“Each time you meet an old emotional pattern with presence, your awakening to             truth can deepen. There’s less identification with the self in the story and more             ability to rest in the awareness that is witnessing what’s happening. You become           more able to abide in compassion, to remember and trust your true home. Rather         than cycling repetitively through old conditioning, you are actually spiraling toward         freedom.” – Tara Brach, from True Refuge

And sure enough, it was like the light bulb that went off in my head. THAT is what I had been going through; I WAS witnessing the whole process. I had almost felt like it was happening to someone else – or maybe I just wanted it to be happening to someone else… yeah, that’s probably more like it. But no, there I was, just me, myself, and I watching the old movies…witnessing.

The length of this funk had surprised me; generally they last a week or so at most and then I snap out of it. A couple of months felt like a complete set back and like I had lost myself in the process. Thus the despair and thus the feeling of hopelessness, like none of the work I had done was worth it. (My heart knows better than this, but my head was playing ALL sorts of tricks on me…)

At any rate, these wise words helped me to finally see the benefit in, or least the understanding that was possible from, the whole process. Since seeing this light at the end of the tunnel I can honestly say that I AM feeling more compassion and find my residing in calm abiding (as the Buddhists like to say) more frequently. This in turn has made me radically more able to offer this to others, which is the biggest external benefit of any spiritual practice as far as I can tell.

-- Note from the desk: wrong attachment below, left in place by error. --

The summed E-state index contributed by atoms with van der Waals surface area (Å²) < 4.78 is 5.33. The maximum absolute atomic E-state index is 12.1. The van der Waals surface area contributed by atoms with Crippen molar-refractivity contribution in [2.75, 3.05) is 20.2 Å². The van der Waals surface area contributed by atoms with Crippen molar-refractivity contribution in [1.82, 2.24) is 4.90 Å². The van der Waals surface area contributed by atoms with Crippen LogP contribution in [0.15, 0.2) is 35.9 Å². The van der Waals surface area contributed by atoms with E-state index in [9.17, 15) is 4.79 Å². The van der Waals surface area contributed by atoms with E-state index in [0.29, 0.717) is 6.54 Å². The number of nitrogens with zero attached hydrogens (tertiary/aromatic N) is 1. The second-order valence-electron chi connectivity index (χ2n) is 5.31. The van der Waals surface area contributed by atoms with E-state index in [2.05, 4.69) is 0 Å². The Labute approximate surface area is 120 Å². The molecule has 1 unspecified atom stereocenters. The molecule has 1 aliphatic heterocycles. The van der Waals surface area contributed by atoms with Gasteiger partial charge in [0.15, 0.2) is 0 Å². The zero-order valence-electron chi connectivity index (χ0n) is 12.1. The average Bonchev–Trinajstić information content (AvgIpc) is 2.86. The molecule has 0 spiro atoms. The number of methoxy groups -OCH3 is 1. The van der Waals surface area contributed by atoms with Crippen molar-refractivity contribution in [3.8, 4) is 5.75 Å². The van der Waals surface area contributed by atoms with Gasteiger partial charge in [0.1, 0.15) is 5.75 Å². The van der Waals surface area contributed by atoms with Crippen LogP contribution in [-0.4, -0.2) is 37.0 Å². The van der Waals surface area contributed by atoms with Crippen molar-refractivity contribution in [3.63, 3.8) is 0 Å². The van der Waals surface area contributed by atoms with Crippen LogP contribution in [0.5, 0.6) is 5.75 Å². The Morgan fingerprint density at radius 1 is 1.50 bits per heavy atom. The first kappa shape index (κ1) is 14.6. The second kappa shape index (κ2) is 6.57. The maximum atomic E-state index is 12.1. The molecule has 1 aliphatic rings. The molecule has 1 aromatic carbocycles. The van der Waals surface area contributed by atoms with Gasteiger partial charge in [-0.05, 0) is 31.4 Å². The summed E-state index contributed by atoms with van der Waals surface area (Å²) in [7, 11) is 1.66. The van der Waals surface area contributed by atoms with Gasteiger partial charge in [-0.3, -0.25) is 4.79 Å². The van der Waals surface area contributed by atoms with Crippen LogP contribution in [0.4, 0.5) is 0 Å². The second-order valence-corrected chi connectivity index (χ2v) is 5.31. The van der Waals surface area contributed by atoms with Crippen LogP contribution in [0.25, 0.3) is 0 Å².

I’m also reminded of the Rumi poem that I love to quote and then sometimes forget to remember. Paraphrasing badly:  ‘let in every guest that comes to our house; they ALL have something to offer and teach us!’

So here’s to old emotional patterns and bad habits. Welcome to my life’s path – I hope you enjoy the ride! J

Love. Love. Love.

It’s all about the heart…

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I’m feeling a shift…

It seems hard to believe that I’m actually saying this, as it has felt for so long that nothing would ever change. But yes, it’s true – I am feeling differently and my life is different than it was at the beginning of this year.

For starters the job has changed and for a while that felt like the real heart of the issue and if that would just change then everything else would shift. While there definitely ARE shifts that come with a career transition, as it happened, the changes in ME started happening before the job change.